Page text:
Chair Grijalva, Rep. Lowenthal Release GAO Report Finding Fossil Fuel Companies Have Avoided Paying Billions in Taxpayer Royalties From Offshore Drilling
Washington, D.C. – Chair Raúl M. Grijalva (D-Ariz.) and Rep. Alan S. Lowenthal (D-Calif.), Chair of the Subcommittee on Energy and Mineral Resources, today released a Government Accountability Office (GAO) report finding that U.S. taxpayers have been deprived of nearly $20 billion in offshore oil and gas revenues due to a Newt Gingrich-era law that exempted certain offshore leases from having to pay federal royalties and Bureau of Ocean Energy Management (BOEM) policies that consistently undervalue the resources managed by the agency.
The GAO report, Offshore Oil and Gas: Opportunities Exist to Better Ensure a Fair Return on Federal Resources, available athttps://www.gao.gov/products/GAO-19-531, assesses the Department of the Interior’s offshore oil and gas fiscal system. GAO found that the Deepwater Royalty Relief Act of 1995 (DWRRA) – authored by Rep. Billy Tauzin of Louisiana, who switched parties and became a Republican before the law was enacted – has resulted in approximately $18 billion in foregone royalty payments between 2000 and 2018, a number that will continue to rise.
GAO found that BOEM’s internal leasing practices and methods have additionally shortchanged taxpayers by more than $1 billion over the same period.
In 1995, Congress passed DWRRA to incentivize oil and gas exploration specifically in “deep water” (more than 200 meters down) in the Gulf of Mexico that might otherwise be uneconomic, provided the price of oil stayed below a certain threshold. Despite clear Congressional intent, industry sued and falsely claimed that the law was written to guarantee royalty reductions regardless of the price of oil. The courts agreed, resulting in the $18 billion in foregone royalty revenue GAO is now reporting. That number will increase as production from these leases continues.
GAO finds that BOEM’s method for determining minimum acceptable bids for offshore oil and gas leases does not ensure a fair return for U.S. taxpayers. When a company bids on a lease, BOEM evaluates the adequacy of the bid using economic and geologic models to guarantee that the bid represents at least fair market value for underlying resources. According to GAO, BOEM uses an unreasonably high depreciation rate when valuing offshore oil and gas resources and often lowers its own threshold in reaction to industry bids. GAO found these policies resulted in BOEM forgoing the collection of more than $1 billion of what should have been taxpayer revenue between 2000 and 2018.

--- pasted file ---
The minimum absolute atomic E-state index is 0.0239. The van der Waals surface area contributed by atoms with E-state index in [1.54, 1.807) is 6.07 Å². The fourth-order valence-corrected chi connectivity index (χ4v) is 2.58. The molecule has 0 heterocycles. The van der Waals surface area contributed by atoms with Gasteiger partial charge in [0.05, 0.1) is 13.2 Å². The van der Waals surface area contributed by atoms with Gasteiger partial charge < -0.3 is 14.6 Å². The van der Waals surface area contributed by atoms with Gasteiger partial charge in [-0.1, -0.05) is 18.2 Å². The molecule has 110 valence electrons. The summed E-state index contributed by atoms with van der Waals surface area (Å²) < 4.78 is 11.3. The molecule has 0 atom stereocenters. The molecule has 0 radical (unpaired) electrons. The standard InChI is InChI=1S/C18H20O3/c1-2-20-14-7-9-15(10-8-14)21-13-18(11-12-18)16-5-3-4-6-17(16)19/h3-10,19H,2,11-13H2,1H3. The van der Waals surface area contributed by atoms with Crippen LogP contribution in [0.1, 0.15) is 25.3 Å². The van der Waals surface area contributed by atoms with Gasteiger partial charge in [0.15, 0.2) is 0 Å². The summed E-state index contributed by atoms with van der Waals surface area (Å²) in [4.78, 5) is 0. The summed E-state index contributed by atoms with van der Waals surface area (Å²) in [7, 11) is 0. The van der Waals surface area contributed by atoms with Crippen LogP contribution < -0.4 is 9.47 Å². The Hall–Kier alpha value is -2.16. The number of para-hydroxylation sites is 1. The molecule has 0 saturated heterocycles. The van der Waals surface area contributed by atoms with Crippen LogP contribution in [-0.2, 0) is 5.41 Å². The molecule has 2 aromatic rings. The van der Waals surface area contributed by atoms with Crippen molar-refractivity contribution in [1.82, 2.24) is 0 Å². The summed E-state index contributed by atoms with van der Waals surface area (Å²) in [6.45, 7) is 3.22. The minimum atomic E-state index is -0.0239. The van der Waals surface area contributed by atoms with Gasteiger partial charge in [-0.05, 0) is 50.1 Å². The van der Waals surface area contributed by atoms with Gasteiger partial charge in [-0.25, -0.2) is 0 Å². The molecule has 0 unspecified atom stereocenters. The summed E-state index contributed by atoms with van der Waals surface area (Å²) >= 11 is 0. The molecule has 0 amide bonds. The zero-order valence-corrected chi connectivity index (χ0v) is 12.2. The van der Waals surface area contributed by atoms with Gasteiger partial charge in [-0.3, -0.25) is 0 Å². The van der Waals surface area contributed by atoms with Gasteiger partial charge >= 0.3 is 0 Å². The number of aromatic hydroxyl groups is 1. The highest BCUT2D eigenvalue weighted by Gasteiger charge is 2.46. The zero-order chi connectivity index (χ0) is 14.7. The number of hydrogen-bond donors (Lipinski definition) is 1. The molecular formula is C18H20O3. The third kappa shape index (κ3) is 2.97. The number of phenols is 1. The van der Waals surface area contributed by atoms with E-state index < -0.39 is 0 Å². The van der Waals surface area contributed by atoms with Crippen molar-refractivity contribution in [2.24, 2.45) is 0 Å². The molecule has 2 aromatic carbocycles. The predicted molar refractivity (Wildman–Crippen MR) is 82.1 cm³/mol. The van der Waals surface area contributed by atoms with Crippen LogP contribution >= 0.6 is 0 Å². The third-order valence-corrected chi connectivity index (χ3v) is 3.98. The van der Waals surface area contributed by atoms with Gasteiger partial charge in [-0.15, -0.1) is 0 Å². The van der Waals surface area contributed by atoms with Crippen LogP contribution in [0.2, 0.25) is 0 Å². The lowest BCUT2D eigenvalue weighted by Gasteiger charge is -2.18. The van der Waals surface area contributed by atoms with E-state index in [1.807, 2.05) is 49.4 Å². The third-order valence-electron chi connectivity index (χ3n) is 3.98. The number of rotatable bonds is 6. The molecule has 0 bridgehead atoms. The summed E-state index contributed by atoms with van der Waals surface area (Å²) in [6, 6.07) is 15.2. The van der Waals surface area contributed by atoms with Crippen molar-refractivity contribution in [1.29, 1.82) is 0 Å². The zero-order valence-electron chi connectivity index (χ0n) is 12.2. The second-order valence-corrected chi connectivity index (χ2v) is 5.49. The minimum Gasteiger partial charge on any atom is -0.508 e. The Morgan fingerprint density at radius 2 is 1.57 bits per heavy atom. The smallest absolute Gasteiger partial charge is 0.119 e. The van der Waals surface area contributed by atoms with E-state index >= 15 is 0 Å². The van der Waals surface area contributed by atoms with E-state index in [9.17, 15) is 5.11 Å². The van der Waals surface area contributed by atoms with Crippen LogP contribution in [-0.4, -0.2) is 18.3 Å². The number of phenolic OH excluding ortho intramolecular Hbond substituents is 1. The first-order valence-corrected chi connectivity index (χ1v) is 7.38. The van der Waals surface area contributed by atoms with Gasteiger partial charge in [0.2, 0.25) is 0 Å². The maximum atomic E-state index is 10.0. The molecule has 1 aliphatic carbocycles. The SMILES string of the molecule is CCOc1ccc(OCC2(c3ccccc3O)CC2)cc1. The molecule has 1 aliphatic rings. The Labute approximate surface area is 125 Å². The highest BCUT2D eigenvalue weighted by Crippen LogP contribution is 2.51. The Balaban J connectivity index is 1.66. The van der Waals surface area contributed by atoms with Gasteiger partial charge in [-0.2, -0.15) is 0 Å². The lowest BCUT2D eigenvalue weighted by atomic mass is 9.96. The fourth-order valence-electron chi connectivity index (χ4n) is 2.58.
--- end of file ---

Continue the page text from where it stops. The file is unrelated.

“Corporate welfare at taxpayer expense is everywhere in our economy, and we have to rip it out at the roots,” Grijalva said today. “This is not a fair or free market. This is handing out public money to special interests that don’t need them, don’t deserve them and aren’t paying their fair share. Our laws and standards need to reflect the fact that public resources are there for the benefit of the public, not for companies who don’t feel like paying for the privilege of selling them.”
“Oil and gas development in federal waters is a public resource and the American people should get a fair return on any extraction of these resources,” Rep. Lowenthal said. “The GAO report highlights what many of us have been saying for years - the public is being shortchanged billions of dollars due to Department of Interior practices. The good news is that many of these unfair practices can easily be addressed by having the Interior Department improve their policies and practices, including updating the current royalty structure and the bid valuation process to ensure the government provides a fair return to the American public for the use of public lands and waters.”
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